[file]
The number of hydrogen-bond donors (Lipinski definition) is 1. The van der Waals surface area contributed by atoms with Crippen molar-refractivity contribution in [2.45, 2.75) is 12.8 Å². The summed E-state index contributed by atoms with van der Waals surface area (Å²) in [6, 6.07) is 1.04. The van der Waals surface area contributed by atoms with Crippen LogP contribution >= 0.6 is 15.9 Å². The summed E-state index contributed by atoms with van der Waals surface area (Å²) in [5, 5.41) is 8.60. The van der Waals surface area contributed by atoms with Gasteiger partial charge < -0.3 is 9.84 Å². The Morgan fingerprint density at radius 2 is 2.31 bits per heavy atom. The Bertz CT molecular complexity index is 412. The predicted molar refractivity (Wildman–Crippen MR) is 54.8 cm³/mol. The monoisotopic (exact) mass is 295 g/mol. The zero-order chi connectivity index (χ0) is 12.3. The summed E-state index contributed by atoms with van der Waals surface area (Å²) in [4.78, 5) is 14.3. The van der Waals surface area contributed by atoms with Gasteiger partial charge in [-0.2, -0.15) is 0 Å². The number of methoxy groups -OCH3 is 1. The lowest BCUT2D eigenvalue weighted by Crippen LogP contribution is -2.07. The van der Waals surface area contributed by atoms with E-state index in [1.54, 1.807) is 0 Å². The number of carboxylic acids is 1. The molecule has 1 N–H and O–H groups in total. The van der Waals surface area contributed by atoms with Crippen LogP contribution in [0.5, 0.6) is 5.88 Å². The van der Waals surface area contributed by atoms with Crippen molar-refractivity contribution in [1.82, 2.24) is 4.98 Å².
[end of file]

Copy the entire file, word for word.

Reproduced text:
The number of hydrogen-bond donors (Lipinski definition) is 1. The van der Waals surface area contributed by atoms with Crippen molar-refractivity contribution in [2.45, 2.75) is 12.8 Å². The summed E-state index contributed by atoms with van der Waals surface area (Å²) in [6, 6.07) is 1.04. The van der Waals surface area contributed by atoms with Crippen LogP contribution >= 0.6 is 15.9 Å². The summed E-state index contributed by atoms with van der Waals surface area (Å²) in [5, 5.41) is 8.60. The van der Waals surface area contributed by atoms with Gasteiger partial charge < -0.3 is 9.84 Å². The Morgan fingerprint density at radius 2 is 2.31 bits per heavy atom. The Bertz CT molecular complexity index is 412. The predicted molar refractivity (Wildman–Crippen MR) is 54.8 cm³/mol. The monoisotopic (exact) mass is 295 g/mol. The zero-order chi connectivity index (χ0) is 12.3. The summed E-state index contributed by atoms with van der Waals surface area (Å²) in [4.78, 5) is 14.3. The van der Waals surface area contributed by atoms with Gasteiger partial charge in [-0.2, -0.15) is 0 Å². The number of methoxy groups -OCH3 is 1. The lowest BCUT2D eigenvalue weighted by Crippen LogP contribution is -2.07. The van der Waals surface area contributed by atoms with E-state index in [1.54, 1.807) is 0 Å². The number of carboxylic acids is 1. The molecule has 1 N–H and O–H groups in total. The van der Waals surface area contributed by atoms with Crippen LogP contribution in [0.5, 0.6) is 5.88 Å². The van der Waals surface area contributed by atoms with Crippen molar-refractivity contribution in [1.82, 2.24) is 4.98 Å².